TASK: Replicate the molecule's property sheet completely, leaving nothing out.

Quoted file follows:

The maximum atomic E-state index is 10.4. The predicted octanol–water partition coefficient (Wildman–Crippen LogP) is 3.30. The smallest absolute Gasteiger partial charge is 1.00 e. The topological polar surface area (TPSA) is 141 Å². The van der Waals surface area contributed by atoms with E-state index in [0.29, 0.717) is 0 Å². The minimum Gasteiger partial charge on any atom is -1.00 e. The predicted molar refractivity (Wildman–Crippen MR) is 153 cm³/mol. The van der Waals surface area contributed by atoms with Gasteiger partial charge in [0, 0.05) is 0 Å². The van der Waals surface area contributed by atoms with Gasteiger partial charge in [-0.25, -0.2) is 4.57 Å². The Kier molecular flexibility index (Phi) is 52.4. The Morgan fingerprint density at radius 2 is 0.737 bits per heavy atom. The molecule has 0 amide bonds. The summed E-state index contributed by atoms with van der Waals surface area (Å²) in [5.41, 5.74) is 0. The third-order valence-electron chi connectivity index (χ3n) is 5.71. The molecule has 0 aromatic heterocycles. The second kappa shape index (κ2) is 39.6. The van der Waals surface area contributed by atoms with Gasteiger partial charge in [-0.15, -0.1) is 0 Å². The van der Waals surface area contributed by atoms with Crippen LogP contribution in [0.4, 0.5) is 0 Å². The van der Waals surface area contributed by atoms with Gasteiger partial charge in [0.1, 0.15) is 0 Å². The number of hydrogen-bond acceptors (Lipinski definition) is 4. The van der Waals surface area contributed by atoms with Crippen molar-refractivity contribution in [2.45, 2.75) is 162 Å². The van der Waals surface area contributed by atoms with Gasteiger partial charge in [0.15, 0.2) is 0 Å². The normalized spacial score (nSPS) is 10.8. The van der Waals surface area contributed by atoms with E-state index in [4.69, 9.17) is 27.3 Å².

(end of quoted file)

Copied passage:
The maximum atomic E-state index is 10.4. The predicted octanol–water partition coefficient (Wildman–Crippen LogP) is 3.30. The smallest absolute Gasteiger partial charge is 1.00 e. The topological polar surface area (TPSA) is 141 Å². The van der Waals surface area contributed by atoms with E-state index in [0.29, 0.717) is 0 Å². The minimum Gasteiger partial charge on any atom is -1.00 e. The predicted molar refractivity (Wildman–Crippen MR) is 153 cm³/mol. The van der Waals surface area contributed by atoms with Gasteiger partial charge in [0, 0.05) is 0 Å². The van der Waals surface area contributed by atoms with Gasteiger partial charge in [-0.25, -0.2) is 4.57 Å². The Kier molecular flexibility index (Phi) is 52.4. The Morgan fingerprint density at radius 2 is 0.737 bits per heavy atom. The molecule has 0 amide bonds. The summed E-state index contributed by atoms with van der Waals surface area (Å²) in [5.41, 5.74) is 0. The third-order valence-electron chi connectivity index (χ3n) is 5.71. The molecule has 0 aromatic heterocycles. The second kappa shape index (κ2) is 39.6. The van der Waals surface area contributed by atoms with Gasteiger partial charge in [-0.15, -0.1) is 0 Å². The van der Waals surface area contributed by atoms with Crippen LogP contribution in [0.4, 0.5) is 0 Å². The van der Waals surface area contributed by atoms with Gasteiger partial charge in [0.1, 0.15) is 0 Å². The number of hydrogen-bond acceptors (Lipinski definition) is 4. The van der Waals surface area contributed by atoms with Crippen molar-refractivity contribution in [2.45, 2.75) is 162 Å². The van der Waals surface area contributed by atoms with Gasteiger partial charge in [0.15, 0.2) is 0 Å². The normalized spacial score (nSPS) is 10.8. The van der Waals surface area contributed by atoms with E-state index in [4.69, 9.17) is 27.3 Å².